Timed ahead of the 2016 Upfronts, AOL is pushing deeper into the programmatic TV sector with a “self-serve” buying platform.
AOL, acquired by Verizon last June, said the new self-serve module extends its ONE by AOL: TV managed module that was launched in 2014 and is part of its “unified” programmatic platform, ONE by AOL, introduced about a year ago.
The new self-serve platform, which adds reporting and analytics on the backend, will take aim at a piece of the total U.S. TV ad spending pie, which generated about $74 billion in 2015, Dan Ackerman, SVP of programmatic TV at AOL, said.
TV continues to represent the bulk of the ad marketplace, given its immense reach, and TV ad spending continues to rise, he added, noting that programmatic advertising models are now primed to handle this large-scale arena and to deliver on the same methods and techniques that have made programmatic such a hit in the digital domain.
“There hasn’t been inventory available at scale with TV like there is in the digital space,” Ackerman said.
The new TV-focused, self-serve platform is designed to bring a new level of automation that connects buyers and sellers, while also adding efficiencies and enabling more data-driven targeting and decisioning into ad campaigns that extend beyond age, gender and household income.
AOL, Ackerman said, is in talks with multiple national broadcast and cable TV networks about tapping into its self-serve module, with more than a dozen that have been integrated ahead of the fall TV season.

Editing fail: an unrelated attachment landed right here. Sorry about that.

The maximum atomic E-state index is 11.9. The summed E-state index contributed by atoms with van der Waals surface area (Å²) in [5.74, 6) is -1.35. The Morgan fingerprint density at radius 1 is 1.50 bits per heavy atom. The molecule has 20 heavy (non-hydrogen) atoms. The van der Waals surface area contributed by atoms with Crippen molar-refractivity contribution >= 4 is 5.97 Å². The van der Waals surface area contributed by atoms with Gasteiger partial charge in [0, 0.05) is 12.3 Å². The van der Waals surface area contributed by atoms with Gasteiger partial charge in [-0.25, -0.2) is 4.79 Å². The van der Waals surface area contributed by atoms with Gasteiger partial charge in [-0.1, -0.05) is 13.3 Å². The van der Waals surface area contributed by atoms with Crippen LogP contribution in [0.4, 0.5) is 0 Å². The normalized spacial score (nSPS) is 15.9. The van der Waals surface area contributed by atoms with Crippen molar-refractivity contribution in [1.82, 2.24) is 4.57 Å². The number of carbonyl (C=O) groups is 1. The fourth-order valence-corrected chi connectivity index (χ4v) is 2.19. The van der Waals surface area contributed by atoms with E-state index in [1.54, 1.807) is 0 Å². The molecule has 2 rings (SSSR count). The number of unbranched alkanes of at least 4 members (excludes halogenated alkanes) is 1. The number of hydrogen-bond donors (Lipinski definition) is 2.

Omnicom Media Group has been named as the ONE by AOL: TV self-serve module exclusive agency launch partner, and will begin testing on the new platform on behalf of its clients.
“This provides our clients the opportunity to begin to realize the benefits of advanced targeting in linear TV,” John Swift, CEO, North America Investment at Omnicom Media Group, said in a statement. “It is a critical first step in our journey towards programmatic and, ultimately, household level addressability at scale in TV.”
AOL’s product launch arrives amid a flurry of activity around programmatic TV. Last month, AT&T hooked up with Videology on an automated, self-service private marketplace for linear TV advertising. NBCU, meanwhile, launched a linear programmatic sales initiative in February that will be part of its upfront sales.
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